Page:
How the heck can you break into the market? ANY market?

One of the most frustrating aspects of being a mid-age jobseeker is trying to break into a new market…or actually…ANY market once you find yourself with a lack of experience, too much experience, the wrong experience, or…exactly the right experience, but the wrong age, wrong salary, wrong appearance, wrong connections, wrong smile…

The challenge is not only in the US, but in most of the aging countries — those are all the countries that experienced a surge in population after the 2nd World War. We tend to think of the US as the only country to have to deal with the challenges of aging baby boomers, but most of the British Commonwealth countries, China, India, Japan amongst others. Because I provide support on many different websites, including Eons and AllExpertsi tend to get questions from jobseekers, not only in the US, but in other countries. The issues they bring to me are so similar to the ones boomers face that it is worth noting.

One reader, an immigrant to Canada, was having a lot of trouble finding employment as a new arrival to the country. The challenges he was facing echoed exactly the same challenges our demographic faces. He didn’t have the connections to get a foot in the door. His past experience from his native country didn’t hold any weight for Canadian employers. He couldn’t get a recruiter to get him past the first stage of any job opening. He was running out of money.

Ayay! Sound familiar? I thought so. And the solutions to him finding employment were the same as the ones aging boomers need to employ to get a foot in the employment door in the US, in China, and in Australia! We’ve explored so many strategies over the past few years, but there are a few that bear repeating:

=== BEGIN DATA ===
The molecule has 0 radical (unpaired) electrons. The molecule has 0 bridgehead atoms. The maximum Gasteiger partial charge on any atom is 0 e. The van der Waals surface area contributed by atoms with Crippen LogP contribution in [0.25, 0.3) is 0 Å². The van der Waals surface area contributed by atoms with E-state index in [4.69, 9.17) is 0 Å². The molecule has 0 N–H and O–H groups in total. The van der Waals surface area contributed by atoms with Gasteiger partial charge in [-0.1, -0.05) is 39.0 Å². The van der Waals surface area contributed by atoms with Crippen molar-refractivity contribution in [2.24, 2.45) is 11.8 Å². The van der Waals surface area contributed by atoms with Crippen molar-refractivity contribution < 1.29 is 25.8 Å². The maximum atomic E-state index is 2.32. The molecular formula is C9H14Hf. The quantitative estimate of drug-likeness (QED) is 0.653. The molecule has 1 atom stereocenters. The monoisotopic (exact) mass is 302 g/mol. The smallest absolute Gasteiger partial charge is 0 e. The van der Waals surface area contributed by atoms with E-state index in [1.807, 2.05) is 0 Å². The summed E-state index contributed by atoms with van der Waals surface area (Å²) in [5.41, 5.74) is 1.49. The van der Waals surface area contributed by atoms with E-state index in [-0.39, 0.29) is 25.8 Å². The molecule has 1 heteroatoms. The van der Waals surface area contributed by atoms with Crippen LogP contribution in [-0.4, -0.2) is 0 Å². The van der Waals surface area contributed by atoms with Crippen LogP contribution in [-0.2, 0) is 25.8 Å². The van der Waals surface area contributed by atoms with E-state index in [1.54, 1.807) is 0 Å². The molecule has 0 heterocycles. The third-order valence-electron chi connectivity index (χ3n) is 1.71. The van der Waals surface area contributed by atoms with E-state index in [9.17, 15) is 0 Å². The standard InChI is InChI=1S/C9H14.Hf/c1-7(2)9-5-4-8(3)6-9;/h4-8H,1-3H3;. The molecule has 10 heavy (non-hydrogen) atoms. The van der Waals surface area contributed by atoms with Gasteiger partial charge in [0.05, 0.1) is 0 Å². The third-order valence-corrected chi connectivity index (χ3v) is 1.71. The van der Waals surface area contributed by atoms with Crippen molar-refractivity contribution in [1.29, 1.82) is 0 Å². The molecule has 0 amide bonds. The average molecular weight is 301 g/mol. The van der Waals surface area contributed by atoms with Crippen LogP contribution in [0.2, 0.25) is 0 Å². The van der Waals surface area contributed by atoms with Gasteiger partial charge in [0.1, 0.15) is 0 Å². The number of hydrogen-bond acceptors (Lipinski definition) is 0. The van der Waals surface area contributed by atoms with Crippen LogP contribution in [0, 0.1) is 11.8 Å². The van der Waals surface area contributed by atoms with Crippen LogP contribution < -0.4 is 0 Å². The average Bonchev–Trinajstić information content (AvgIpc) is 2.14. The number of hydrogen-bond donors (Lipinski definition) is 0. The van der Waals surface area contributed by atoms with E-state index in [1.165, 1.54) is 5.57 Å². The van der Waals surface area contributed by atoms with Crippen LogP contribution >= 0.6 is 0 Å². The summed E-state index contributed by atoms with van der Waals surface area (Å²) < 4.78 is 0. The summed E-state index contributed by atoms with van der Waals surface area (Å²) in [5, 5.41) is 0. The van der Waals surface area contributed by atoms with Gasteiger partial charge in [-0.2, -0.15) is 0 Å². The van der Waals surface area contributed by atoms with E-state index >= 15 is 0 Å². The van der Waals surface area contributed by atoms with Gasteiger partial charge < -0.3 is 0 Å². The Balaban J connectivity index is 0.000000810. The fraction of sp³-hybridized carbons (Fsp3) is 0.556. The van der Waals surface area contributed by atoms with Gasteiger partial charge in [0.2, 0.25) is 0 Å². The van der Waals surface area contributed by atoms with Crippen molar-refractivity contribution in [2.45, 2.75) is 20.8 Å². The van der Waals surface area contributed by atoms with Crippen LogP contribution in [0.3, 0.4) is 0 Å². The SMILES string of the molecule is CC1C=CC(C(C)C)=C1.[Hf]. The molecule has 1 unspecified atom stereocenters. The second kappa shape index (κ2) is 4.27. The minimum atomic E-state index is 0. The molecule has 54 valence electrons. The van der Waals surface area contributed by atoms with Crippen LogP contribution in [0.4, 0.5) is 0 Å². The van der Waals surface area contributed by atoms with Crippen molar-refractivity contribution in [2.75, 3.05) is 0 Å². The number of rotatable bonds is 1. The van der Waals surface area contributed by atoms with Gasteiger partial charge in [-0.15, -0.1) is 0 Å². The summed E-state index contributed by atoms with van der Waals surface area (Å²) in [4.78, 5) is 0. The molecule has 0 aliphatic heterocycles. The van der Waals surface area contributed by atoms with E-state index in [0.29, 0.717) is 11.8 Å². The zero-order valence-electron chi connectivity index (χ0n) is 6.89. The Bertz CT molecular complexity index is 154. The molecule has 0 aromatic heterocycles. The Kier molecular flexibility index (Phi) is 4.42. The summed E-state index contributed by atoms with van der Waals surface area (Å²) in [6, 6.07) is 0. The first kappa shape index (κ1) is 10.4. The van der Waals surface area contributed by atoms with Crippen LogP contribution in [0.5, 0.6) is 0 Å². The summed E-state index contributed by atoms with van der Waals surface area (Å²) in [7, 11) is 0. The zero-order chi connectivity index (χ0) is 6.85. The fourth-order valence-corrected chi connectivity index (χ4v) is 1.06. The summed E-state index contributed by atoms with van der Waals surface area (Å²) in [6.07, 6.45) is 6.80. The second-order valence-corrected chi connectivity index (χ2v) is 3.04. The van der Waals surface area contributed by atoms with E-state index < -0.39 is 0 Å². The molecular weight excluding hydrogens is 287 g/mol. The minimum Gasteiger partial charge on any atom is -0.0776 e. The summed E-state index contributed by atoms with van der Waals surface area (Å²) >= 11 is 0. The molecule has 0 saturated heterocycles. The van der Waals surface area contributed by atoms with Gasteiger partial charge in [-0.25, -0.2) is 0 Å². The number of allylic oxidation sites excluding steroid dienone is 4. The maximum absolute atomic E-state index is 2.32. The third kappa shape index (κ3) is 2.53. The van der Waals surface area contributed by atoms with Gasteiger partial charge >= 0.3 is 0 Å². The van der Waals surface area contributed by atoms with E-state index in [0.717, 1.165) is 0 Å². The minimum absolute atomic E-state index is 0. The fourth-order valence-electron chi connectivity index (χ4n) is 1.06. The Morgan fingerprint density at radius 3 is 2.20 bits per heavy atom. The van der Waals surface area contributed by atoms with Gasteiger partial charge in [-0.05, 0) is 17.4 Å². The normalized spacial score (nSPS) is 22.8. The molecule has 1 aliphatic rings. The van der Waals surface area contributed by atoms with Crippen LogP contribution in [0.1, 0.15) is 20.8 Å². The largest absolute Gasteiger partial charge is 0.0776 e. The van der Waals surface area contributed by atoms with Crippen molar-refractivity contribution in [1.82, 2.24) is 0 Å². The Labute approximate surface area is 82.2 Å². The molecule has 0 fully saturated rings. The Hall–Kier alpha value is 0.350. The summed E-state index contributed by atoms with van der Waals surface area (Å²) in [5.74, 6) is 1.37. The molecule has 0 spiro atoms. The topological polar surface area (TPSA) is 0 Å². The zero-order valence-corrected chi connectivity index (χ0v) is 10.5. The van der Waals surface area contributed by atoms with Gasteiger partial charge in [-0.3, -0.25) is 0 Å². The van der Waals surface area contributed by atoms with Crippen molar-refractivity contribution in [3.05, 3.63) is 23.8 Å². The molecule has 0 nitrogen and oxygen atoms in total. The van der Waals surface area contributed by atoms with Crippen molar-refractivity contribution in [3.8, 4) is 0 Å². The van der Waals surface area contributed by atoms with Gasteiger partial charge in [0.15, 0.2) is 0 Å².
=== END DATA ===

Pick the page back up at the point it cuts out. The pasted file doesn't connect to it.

1) Connections — who do you know? Doesn’t matter how well you know someone, but all contacts know a potential employer. It means, smiling. Talking. Communicating. Asking. Telling. There is nothing to be ashamed about regarding needing work. So talk and ask and leave no stone unturned in trying to find someone who knows someone who knows someone at the company you want to target.

2) Groups — Communities support community members. Find every community organization you “fit” into and make contacts there. There are physical groups (like religious organizations, community centers, neighborhood watch) and online groups (Facebook, LinkedIn, Eons) and it is in your interest to grow your networks by taking advantage of any group dynamic.

3) Repurpose. That’s the big word for the first decade of the new millenium. You repurpose, retool, reshape, redefine your skill sets and experience into the newly desirable skills sets. If you have a tired, old resume, take some time and look at today’s job descriptions. Last decade’s business “drivers” are now measurable “metrics”, so find out the catch phrases and make sure you include them in your descriptions. If you can’t measure it, a company will be less interested than in your quantifiable results.

4) Know your competition. Who is your main competition? Is is the Gen Xer? Gen Yer? Or another boomer with a stronger skill set than yours. Do you know what each demographic’s strengths and weaknesses are? If not, better brush up. In the information age, you’d better know how to text, IM and find just about anything on the internet. You also need to know who is interviewing you. If your point of entry is a Gen Yer, your age will absolutely be a barrier to entry. Focus on smaller companies who will value your experience bottled into one person.

Don’t give up. Keep your eyes open to all opportunities because you never know what will tickle you or when. Opportunities don’t always GRAB your attention…they might just set your spidey senses a’tingling and if you aren’t listening, you might miss it.

2 thoughts on “How the heck can you break into the market? ANY market?

  1. Hi Wendy! Terrific post! You have done a wonderful job of hitting the keys to breaking into a market; done well, these strategies can also help you stand out!

  2. Thanks Walter. You’d think it would be getting easier for Boomers and 50 Plussers to find work, but in fact, it remains really tough. I think breaking into a market is one of the toughest challenges of all.

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